Catalytic Converter Research Leads to Major New Product for Motor Vehicles

Submitting Institution

Queen's University Belfast

Unit of Assessment

Aeronautical, Mechanical, Chemical and Manufacturing Engineering

Summary Impact Type


Research Subject Area(s)

Chemical Sciences: Inorganic Chemistry, Macromolecular and Materials Chemistry, Physical Chemistry (incl. Structural)

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Summary of the impact

Globally there are estimated to be 60 million cars produced each year. These all require catalysts that need testing to meet stringent emissions legislation. Catagen Ltd, a spin-out from Queen's University has developed a product for testing motor vehicle catalysts that is 85% cheaper to operate than traditional methods and represents a 98% reduction in CO2 emission from testing and an 80% reduction in energy input.

Major global customers including GM motors and Fiat have adopted this revolutionary patent protected technology and international sales growth has been recognised, winning an all- Ireland business award for BEST High Growth Company 2012

Underpinning research

Engine catalyst research at QUB has been led by Professor Roy Douglas since the late 1990's. Initial research focused on catalytic converters for two-stroke engines and addressed the catalytic substrate simply as an obstruction to the flow of exhaust gas, which hinders the progression of the main exhausted pulse, and in turn affects the performance of the engine [1]. This initial research led to a validated catalyst model for two-stroke applications that involved Douglas and McCullough [2].

A natural progression of the research was to understand the catalysis processes themselves, research driven by the automotive industry, which was coming under increasing pressure to reduce and monitor engine emissions. This work addressed the reaction rates associated with the storage process, for three-way automotive catalysts [3] and highlighted the need for precise understanding of the ageing process in catalysts. Ageing, in this context, refers to the fact that catalysts do not operate with the same efficiency over long periods (years in terms of required life-times in cars). Therefore test methods must be able to demonstrate that new designs will operate effectively (i.e. within engine emission targets) over sustained periods.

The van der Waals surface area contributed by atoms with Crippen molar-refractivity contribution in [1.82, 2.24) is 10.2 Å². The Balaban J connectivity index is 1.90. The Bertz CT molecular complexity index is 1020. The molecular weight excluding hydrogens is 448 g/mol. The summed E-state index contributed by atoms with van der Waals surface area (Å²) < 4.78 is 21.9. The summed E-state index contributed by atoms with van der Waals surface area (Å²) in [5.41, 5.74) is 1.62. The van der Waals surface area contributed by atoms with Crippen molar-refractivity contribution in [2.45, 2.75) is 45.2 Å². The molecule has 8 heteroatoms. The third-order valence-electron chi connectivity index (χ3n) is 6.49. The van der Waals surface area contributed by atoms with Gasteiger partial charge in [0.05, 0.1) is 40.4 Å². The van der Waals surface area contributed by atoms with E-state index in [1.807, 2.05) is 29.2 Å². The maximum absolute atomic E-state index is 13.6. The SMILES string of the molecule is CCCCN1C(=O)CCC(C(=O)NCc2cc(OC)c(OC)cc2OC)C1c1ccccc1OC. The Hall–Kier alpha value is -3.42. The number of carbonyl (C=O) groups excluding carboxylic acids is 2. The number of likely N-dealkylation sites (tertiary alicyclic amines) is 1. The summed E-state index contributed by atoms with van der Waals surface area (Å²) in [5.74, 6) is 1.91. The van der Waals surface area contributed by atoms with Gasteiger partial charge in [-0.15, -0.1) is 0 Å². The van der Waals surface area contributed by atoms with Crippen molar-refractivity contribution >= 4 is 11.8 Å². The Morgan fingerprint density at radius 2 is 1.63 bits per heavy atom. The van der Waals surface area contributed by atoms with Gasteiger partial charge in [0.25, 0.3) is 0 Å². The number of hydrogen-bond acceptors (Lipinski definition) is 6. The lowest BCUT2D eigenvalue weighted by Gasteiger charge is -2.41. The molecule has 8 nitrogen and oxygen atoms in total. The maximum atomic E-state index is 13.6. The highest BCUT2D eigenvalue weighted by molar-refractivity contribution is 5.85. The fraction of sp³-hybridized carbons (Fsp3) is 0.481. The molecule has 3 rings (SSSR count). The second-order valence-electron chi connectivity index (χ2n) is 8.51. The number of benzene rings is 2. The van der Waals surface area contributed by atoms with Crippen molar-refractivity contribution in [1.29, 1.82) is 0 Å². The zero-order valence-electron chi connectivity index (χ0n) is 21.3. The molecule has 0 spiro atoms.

Later work by Douglas and McCullough describes a detailed mathematical model for oxygen storage, a crucial part of a complete kinetic model of a three-way automotive catalyst. This model consisted of two interdependent sub-models with the complex environment of a catalyst: one for the oxidation process and a second for the reduction process. In this study, O2 and NO were used as oxidizing agents and CO, C3H6 and C3H8 were used as reducing agents [4].

The development of the new dynamic Catalyst Ageing System for testing motor vehicle catalysts dates back to the formation of CenTACat in 2003 [6]. CenTACat undertakes multidisciplinary research involving chemists, physicists and engineers with a common interest in understanding the fundamental principles that underpin clean energy production and environmental protection. Within this facility Douglas supervised PhD student Andrew Woods (now CEO of Catagen) and together they filed a patent relating to the IP that their research had developed for testing of catalyst materials [5].

References to the research

1. McDowell, A.P.N., Carberry, B.P., Douglas, R. Effects of the catalytic converter on two- stroke engine performance , SAE Special Publications Volume 1294, September 1997, Pages 81-90. DOI: 10.4271/972741


2. *McCullough, G., Douglas, R., Cunningham, G., Foley, L. The validation of a two- dimensional transient catalyst model for direct injection two-stroke applications (2001) Proceedings of the Institution of Mechanical Engineers, Part D: Journal of Automobile Engineering 215 (8) , pp. 935-955. DOI: 10.1243/0954407011528491


3. Khossusi, T., Douglas, R., McCullough, G. Measurement of oxygen storage capacity in automotive catalysts (2003) Proceedings of the Institution of Mechanical Engineers, Part D: Journal of Automobile Engineering 217 (8), p 727-733. DOI: 10.1243/09544070360692113


4. *Khossusi, T., McCullough, G., Douglas, R. Modelling of oxygen storage in automotive catalysts. (2004) Proceedings of the Institution of Mechanical Engineers, Part D: Journal of Automobile Engineering 218 (11) , pp. 1349-1362. DOI: 10.1243/0954407042580066